You founded a startup that provides a campus-based marketplace just for college students. What kind of technical skills did you have when you started, and what skills did you acquire to move Sklaza forward?
The technical skills that I’ve acquired during my time with Sklaza have been based around learning the process of idea to implementation, researching what the customer wants, and how to prioritize what’s important and what’s not.
You recently completed a national search for a technical partner. What skills and qualities were you looking for, and how did you conduct your search?
There were three main things I was searching for in a technical partner. The first was a general passion and curiosity of building online platforms such as Sklaza— I wanted to find someone who was a natural maker. Second, I needed to make sure that the potential partner would be someone with the right technical skills in order to grow the marketplace to more college students in the future. And lastly, since this search was for an equal partner, I needed to make sure that this was someone I could see myself being good friends with first, and a startup business partner second.
I ended up personally interviewing over 75 students from all around the nation, from top Computer Science programs to entrepreneurial programs. I ended up choosing an engineering student from Harvey Mudd, in Claremont, CA.
How did you frame the value proposition of being a partner in an early-stage, Maine-based startup?
I think the fact that Sklaza was a Maine-based startup was a really huge value proposition. Because Sklaza had grown on such a strong foundation of resources, support, and entrepreneurial energy in Maine, it was really easy for any potential partner to see that they were going to be joining a really strong team with an even stronger community around it .
In 2020, you competed in the Greenlight Maine Collegiate Challenge and secured grant funding through Maine Technology Institute (MTI). How do you balance the time required to apply, compete, and receive funding with the cash flow needs of your startup?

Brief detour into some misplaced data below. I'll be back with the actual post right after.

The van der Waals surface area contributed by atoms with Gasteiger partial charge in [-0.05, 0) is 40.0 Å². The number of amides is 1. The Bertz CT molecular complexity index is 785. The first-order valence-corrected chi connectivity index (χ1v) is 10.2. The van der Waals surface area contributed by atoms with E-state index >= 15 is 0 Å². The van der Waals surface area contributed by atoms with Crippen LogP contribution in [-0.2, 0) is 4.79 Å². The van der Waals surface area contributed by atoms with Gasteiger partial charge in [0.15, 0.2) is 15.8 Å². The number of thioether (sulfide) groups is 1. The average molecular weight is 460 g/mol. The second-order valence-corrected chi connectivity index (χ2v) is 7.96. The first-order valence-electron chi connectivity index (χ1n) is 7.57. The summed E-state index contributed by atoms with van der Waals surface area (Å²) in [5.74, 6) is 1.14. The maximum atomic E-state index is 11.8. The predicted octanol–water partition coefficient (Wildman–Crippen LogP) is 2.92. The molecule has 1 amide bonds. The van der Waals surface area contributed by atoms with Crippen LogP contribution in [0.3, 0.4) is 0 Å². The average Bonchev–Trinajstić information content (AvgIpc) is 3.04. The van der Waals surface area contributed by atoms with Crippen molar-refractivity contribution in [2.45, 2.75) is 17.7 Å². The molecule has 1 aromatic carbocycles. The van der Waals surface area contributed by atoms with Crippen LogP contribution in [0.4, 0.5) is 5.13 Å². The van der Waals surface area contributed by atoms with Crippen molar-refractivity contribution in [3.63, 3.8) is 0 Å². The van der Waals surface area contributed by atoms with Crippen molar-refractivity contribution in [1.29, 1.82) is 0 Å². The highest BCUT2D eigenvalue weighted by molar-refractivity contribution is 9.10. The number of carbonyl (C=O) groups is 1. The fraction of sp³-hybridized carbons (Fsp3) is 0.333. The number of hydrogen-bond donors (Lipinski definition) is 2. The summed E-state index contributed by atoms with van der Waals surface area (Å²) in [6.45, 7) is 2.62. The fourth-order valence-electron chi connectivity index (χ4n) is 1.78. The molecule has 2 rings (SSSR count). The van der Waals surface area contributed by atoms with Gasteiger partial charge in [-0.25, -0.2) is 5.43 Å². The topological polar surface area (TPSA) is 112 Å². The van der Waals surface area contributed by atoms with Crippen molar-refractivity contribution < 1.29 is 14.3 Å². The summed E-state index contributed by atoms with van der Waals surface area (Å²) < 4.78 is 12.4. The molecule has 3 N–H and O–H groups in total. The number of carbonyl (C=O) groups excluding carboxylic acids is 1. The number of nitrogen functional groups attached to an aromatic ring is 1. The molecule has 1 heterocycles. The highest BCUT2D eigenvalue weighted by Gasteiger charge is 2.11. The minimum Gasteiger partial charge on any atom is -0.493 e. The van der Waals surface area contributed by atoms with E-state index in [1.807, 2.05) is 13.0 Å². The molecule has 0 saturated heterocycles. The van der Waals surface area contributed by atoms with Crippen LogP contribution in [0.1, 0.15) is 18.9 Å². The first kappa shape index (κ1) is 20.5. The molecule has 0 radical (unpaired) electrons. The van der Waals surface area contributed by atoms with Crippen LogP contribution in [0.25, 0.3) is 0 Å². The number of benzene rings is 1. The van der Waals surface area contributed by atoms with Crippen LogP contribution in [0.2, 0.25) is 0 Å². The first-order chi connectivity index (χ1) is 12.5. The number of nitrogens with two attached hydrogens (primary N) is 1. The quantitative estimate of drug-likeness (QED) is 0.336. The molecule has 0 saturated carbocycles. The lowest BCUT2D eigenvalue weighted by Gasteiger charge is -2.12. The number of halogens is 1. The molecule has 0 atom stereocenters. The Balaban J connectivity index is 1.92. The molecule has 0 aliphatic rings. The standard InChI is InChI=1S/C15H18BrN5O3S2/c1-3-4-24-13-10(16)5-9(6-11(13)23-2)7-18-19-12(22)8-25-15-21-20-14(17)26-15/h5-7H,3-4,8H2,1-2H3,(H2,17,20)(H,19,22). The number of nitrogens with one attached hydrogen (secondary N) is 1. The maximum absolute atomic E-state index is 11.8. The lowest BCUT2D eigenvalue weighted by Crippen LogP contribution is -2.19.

It definitely required a serious amount of time management and prioritization. Every day, I had to ask myself what the most important goal was going to be for that day, and based on that answer, I would make sure that I made more progress towards that goal. Because juggling multiple things gets really overwhelming really fast, I made the decision to focus on one thing at a time to make sure that I was staying productive.
Sklaza launched at Colby College in February 2020, serving over 800 users in just four months, and you planned to expand to additional campuses this fall. How has the COVID-19 pandemic affected your growth strategy?
While we are staying aware of the COVID-19 pandemic, our team has really tried its best to not let it affect our goals for Fall 2020. If anything, it’s given us more time and motivation to really improve everything under the hood so that we can provide the best product for our users when school returns in the fall. While some colleges are remote for the fall, we plan on targeting schools that are fully in-person or doing a hybrid program.
Last modified: June 18, 2021